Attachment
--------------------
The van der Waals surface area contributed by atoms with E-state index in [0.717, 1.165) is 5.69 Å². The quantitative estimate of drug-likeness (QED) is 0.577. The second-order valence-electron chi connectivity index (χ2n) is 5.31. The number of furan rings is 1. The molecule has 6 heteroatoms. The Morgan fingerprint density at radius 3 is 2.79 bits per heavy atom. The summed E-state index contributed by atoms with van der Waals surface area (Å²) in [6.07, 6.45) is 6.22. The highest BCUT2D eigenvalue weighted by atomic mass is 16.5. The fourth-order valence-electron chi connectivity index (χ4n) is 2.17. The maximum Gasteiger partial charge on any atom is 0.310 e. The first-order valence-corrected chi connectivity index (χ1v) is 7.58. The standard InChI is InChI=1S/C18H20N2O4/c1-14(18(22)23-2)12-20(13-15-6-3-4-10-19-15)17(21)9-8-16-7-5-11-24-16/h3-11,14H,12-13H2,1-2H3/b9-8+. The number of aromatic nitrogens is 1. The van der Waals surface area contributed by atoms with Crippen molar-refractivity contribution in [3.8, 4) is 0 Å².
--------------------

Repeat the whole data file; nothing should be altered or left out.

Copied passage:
The van der Waals surface area contributed by atoms with E-state index in [0.717, 1.165) is 5.69 Å². The quantitative estimate of drug-likeness (QED) is 0.577. The second-order valence-electron chi connectivity index (χ2n) is 5.31. The number of furan rings is 1. The molecule has 6 heteroatoms. The Morgan fingerprint density at radius 3 is 2.79 bits per heavy atom. The summed E-state index contributed by atoms with van der Waals surface area (Å²) in [6.07, 6.45) is 6.22. The highest BCUT2D eigenvalue weighted by atomic mass is 16.5. The fourth-order valence-electron chi connectivity index (χ4n) is 2.17. The maximum Gasteiger partial charge on any atom is 0.310 e. The first-order valence-corrected chi connectivity index (χ1v) is 7.58. The standard InChI is InChI=1S/C18H20N2O4/c1-14(18(22)23-2)12-20(13-15-6-3-4-10-19-15)17(21)9-8-16-7-5-11-24-16/h3-11,14H,12-13H2,1-2H3/b9-8+. The number of aromatic nitrogens is 1. The van der Waals surface area contributed by atoms with Crippen molar-refractivity contribution in [3.8, 4) is 0 Å².